# Graph isomorphism

An equivalence relation on the set of graphs. An isomorphic mapping of a non-oriented graph to another one is a one-to-one mapping of the vertices and the edges of one graph onto the vertices and the edges, respectively, of the other, the incidence relation being preserved. Two graphs are said to be isomorphic if there exists an isomorphic mapping of one of these graphs to the other. In the figure, the graphs $G_1$ and $G_2$ are not isomorphic, whereas the graphs $G_1$ and $G_3$ are isomorphic. Isomorphic graphs are usually not distinguished from one another. The number of pairwise non-isomorphic graphs with a given number of vertices and a given number of edges is finite. Isomorphism of oriented graphs, hypergraphs and networks can be defined in a similar manner. Figure: g044950a Figure: g044950b Figure: g044950c

The problem of establishing an isomorphism between graphs is an important problem in graph theory. There are algorithms for certain classes of graphs with the aid of which isomorphism can be fairly effectively recognized (e.g. for trees, cf. Tree, or planar graphs, ). Certain classes of graphs with $n$ vertices have been proved to be uniquely reconstructible (up to an isomorphism) from the set of subgraphs $G-v$ of it with $n-1$ vertices obtained by removing the vertex $v$ in all possible ways. This has been established, in particular, for trees and tournaments (for $n \neq 5,6$, cf. Tournament)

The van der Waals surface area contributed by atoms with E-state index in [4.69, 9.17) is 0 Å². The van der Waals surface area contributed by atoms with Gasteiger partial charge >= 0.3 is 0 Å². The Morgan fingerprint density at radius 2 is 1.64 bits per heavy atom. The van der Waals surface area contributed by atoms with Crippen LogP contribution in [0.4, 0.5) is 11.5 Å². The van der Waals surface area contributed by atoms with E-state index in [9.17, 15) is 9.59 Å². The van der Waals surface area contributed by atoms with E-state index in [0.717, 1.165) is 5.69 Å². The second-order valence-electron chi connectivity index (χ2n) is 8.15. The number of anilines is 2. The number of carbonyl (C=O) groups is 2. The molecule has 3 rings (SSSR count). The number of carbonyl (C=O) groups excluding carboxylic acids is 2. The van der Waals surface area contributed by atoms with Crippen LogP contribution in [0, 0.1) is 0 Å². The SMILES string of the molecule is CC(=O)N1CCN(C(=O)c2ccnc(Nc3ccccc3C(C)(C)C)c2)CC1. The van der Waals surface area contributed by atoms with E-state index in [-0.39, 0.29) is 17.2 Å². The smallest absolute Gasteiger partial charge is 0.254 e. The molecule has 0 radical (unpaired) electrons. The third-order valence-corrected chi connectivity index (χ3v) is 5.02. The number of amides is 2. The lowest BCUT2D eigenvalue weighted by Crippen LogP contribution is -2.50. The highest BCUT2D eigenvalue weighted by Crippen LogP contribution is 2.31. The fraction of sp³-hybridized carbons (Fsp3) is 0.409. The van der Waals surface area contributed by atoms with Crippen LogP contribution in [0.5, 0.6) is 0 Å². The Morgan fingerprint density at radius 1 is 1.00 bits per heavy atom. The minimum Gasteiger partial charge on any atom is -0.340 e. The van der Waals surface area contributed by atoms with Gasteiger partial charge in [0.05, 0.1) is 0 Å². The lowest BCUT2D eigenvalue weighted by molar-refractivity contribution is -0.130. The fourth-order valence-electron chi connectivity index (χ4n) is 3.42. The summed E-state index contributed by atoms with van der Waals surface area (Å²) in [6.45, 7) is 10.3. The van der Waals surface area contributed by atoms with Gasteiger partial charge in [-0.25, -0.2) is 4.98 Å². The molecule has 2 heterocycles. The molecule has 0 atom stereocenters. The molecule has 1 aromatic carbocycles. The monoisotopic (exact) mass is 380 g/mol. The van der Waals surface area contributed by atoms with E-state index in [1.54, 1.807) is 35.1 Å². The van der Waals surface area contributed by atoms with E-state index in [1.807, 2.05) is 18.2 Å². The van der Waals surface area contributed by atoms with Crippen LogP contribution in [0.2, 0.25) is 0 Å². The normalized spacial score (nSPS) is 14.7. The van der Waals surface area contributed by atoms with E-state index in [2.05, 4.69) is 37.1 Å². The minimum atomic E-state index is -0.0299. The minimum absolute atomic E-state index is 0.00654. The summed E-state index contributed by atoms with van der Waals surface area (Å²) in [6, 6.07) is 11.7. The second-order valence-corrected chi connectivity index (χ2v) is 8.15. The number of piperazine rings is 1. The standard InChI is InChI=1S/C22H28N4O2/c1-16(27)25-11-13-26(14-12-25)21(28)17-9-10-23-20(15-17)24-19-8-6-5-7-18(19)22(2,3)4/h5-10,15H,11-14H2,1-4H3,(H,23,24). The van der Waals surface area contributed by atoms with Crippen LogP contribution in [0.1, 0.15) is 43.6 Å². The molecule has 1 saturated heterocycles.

How to Cite This Entry:
Graph isomorphism. Encyclopedia of Mathematics. URL: http://encyclopediaofmath.org/index.php?title=Graph_isomorphism&oldid=33821
This article was adapted from an original article by V.B. Alekseev (originator), which appeared in Encyclopedia of Mathematics - ISBN 1402006098. See original article